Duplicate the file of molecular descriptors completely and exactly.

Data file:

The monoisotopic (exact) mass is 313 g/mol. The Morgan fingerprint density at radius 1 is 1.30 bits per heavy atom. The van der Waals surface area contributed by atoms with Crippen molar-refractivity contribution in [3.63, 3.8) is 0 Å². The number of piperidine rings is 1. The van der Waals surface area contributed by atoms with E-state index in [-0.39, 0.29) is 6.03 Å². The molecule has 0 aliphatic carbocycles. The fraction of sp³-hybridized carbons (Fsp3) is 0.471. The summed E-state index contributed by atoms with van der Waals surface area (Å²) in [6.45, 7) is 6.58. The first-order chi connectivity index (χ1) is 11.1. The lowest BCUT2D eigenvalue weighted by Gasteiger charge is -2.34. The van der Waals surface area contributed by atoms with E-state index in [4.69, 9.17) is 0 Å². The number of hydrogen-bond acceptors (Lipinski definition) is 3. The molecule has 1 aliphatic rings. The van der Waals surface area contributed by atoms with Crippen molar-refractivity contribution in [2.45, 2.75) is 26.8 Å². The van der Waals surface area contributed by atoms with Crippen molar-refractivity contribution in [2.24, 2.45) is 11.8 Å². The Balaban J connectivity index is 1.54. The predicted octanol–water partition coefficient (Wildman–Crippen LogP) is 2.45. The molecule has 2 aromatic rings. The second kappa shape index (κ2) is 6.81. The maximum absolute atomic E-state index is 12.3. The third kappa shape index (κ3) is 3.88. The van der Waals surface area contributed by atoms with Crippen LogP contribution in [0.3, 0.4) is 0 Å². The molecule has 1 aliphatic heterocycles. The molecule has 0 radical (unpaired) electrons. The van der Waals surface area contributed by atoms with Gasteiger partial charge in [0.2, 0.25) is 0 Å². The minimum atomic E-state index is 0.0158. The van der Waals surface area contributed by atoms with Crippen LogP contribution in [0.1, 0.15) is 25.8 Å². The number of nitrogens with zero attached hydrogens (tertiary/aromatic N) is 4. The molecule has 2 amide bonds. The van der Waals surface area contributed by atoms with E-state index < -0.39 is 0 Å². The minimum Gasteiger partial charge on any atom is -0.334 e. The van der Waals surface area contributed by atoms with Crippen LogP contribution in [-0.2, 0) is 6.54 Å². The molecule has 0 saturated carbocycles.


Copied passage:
The monoisotopic (exact) mass is 313 g/mol. The Morgan fingerprint density at radius 1 is 1.30 bits per heavy atom. The van der Waals surface area contributed by atoms with Crippen molar-refractivity contribution in [3.63, 3.8) is 0 Å². The number of piperidine rings is 1. The van der Waals surface area contributed by atoms with E-state index in [-0.39, 0.29) is 6.03 Å². The molecule has 0 aliphatic carbocycles. The fraction of sp³-hybridized carbons (Fsp3) is 0.471. The summed E-state index contributed by atoms with van der Waals surface area (Å²) in [6.45, 7) is 6.58. The first-order chi connectivity index (χ1) is 11.1. The lowest BCUT2D eigenvalue weighted by Gasteiger charge is -2.34. The van der Waals surface area contributed by atoms with E-state index in [4.69, 9.17) is 0 Å². The number of hydrogen-bond acceptors (Lipinski definition) is 3. The molecule has 1 aliphatic rings. The van der Waals surface area contributed by atoms with Crippen molar-refractivity contribution in [2.45, 2.75) is 26.8 Å². The van der Waals surface area contributed by atoms with Crippen molar-refractivity contribution in [2.24, 2.45) is 11.8 Å². The Balaban J connectivity index is 1.54. The predicted octanol–water partition coefficient (Wildman–Crippen LogP) is 2.45. The molecule has 2 aromatic rings. The second kappa shape index (κ2) is 6.81. The maximum absolute atomic E-state index is 12.3. The third kappa shape index (κ3) is 3.88. The van der Waals surface area contributed by atoms with Crippen LogP contribution in [0.3, 0.4) is 0 Å². The molecule has 1 aliphatic heterocycles. The molecule has 0 radical (unpaired) electrons. The van der Waals surface area contributed by atoms with Gasteiger partial charge in [0.2, 0.25) is 0 Å². The minimum atomic E-state index is 0.0158. The van der Waals surface area contributed by atoms with Crippen LogP contribution in [0.1, 0.15) is 25.8 Å². The number of nitrogens with zero attached hydrogens (tertiary/aromatic N) is 4. The molecule has 2 amide bonds. The van der Waals surface area contributed by atoms with E-state index < -0.39 is 0 Å². The minimum Gasteiger partial charge on any atom is -0.334 e. The van der Waals surface area contributed by atoms with Crippen LogP contribution in [-0.2, 0) is 6.54 Å². The molecule has 0 saturated carbocycles.